Attila Vajnai was the vice-president of the left-wing Workers'Party. In 2004 he was convicted - under a law prohibiting the displaying of totalitarian symbols in public - for wearing a red star on his jacket during a demonstration. The European Court held that the conviction was an interference with Vajnai's right to freedom of expression. Although the Court accepted that the conviction was provided by law and had the legitimate aim of the prevention of disorder and the protection of the rights of others, it concluded that the interference was not "necessary in a democratic society". Hungary referred to the dangers of Communism as a form of totalitarian government. The Court, however, considered that twenty years after the fall of Communism in Hungary there was no "real and present danger" of its restoration. The margin of appreciation for the state was small in this case, because the case concerned an expression of political speech. In a key passage (para. 52) on the red star, the Court held:
The Court is mindful of the fact that the well-known mass violations of human rights committed under Communism discredited the symbolic value of the red star. However, in the Court's view, it cannot be understood as representing exclusively Communist totalitarian rule, as the Government have implicitly conceded. It is clear that this star also still symbolises the international workers' movement, struggling for a fairer society, as well certain lawful political parties active in different Member States.
Thus the ban in the Hungarian law was too broad and indiscriminate. Vajnai had worn the star, morevoer, in a peaceful demonstration and his party had no totalitarian ambitions. Nor had Hungary shown that the use of the star had triggered any danger of disorder. There was therefor no "pressing social need" for the interference.
In a revealing obiter dictum (para. 57) the Court warned of the dangers of turning public feelings into law - a passage which may resurface more often in future judgments and is certainly is very relevant in many other topical situations in many European countries:
The Court is of course aware that the systematic terror applied to consolidate Communist rule in several countries, including Hungary, remains a serious scar in the mind and heart of Europe. It accepts that the display of a symbol which was ubiquitous during the reign of those regimes may create uneasiness amongst past victims and their relatives, who may rightly find such displays disrespectful. It nevertheless considers that such sentiments, however understandable, cannot alone set the limits of freedom of expression. Given the well-known assurances which the Republic of Hungary provided legally, morally and materially to the victims of Communism, such emotions cannot be regarded as rational fears. In the Court's view, a legal system which applies restrictions on human rights in order to satisfy the dictates of public feeling – real or imaginary – cannot be regarded as meeting the pressing social needs recognised in a democratic society, since that society must remain reasonable in its judgement. To hold otherwise would mean that freedom of speech and opinion is subjected to the heckler's veto.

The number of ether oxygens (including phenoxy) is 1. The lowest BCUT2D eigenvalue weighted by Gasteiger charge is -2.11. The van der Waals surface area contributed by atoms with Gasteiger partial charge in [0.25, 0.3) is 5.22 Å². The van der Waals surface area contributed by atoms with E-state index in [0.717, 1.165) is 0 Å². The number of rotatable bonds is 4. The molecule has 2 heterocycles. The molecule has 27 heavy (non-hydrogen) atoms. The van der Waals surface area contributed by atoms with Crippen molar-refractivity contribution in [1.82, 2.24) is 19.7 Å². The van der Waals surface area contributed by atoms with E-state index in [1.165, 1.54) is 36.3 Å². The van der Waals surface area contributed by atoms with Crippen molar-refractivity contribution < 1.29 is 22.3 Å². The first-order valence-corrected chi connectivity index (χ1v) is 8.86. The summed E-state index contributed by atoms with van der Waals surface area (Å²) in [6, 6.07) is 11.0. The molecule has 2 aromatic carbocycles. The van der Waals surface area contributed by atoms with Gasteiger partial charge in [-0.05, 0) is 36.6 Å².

The case also found its way to the European Court of Justice (ECJ). The Hungarian regional Court considered that EU law was possibly involved and asked the ECJ for a preliminary ruling on the question whether the criminal sanctions for using the symbols involved were discriminatory, since many other EU member states did not prohibit them. The ECJ, however, held in an order on 6 October 2006 (case C-328/04) that it had no jurisdiction since the question fell outside of the scope of Community law.
The press release in the ECHR-Vajnai case can be found here.